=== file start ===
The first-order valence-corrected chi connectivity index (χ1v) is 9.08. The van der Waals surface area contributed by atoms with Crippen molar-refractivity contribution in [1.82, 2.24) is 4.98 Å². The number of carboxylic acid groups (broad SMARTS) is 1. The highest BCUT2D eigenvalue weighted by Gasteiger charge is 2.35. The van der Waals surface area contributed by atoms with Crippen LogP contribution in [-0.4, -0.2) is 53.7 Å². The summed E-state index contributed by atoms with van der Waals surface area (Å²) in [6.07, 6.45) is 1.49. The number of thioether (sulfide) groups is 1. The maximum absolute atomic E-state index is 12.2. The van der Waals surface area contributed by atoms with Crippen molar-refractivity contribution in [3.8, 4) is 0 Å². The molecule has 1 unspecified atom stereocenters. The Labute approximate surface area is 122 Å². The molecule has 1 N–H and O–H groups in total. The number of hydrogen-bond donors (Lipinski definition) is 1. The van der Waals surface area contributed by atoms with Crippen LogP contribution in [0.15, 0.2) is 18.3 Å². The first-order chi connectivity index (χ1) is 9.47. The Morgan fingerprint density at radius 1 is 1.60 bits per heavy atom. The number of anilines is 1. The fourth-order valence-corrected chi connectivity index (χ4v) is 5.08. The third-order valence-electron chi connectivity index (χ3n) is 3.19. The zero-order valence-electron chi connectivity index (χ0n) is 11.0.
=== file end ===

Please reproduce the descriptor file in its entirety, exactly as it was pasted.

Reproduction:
The first-order valence-corrected chi connectivity index (χ1v) is 9.08. The van der Waals surface area contributed by atoms with Crippen molar-refractivity contribution in [1.82, 2.24) is 4.98 Å². The number of carboxylic acid groups (broad SMARTS) is 1. The highest BCUT2D eigenvalue weighted by Gasteiger charge is 2.35. The van der Waals surface area contributed by atoms with Crippen LogP contribution in [-0.4, -0.2) is 53.7 Å². The summed E-state index contributed by atoms with van der Waals surface area (Å²) in [6.07, 6.45) is 1.49. The number of thioether (sulfide) groups is 1. The maximum absolute atomic E-state index is 12.2. The van der Waals surface area contributed by atoms with Crippen molar-refractivity contribution in [3.8, 4) is 0 Å². The molecule has 1 unspecified atom stereocenters. The Labute approximate surface area is 122 Å². The molecule has 1 N–H and O–H groups in total. The number of hydrogen-bond donors (Lipinski definition) is 1. The van der Waals surface area contributed by atoms with Crippen LogP contribution in [0.15, 0.2) is 18.3 Å². The first-order chi connectivity index (χ1) is 9.47. The Morgan fingerprint density at radius 1 is 1.60 bits per heavy atom. The number of anilines is 1. The fourth-order valence-corrected chi connectivity index (χ4v) is 5.08. The third-order valence-electron chi connectivity index (χ3n) is 3.19. The zero-order valence-electron chi connectivity index (χ0n) is 11.0.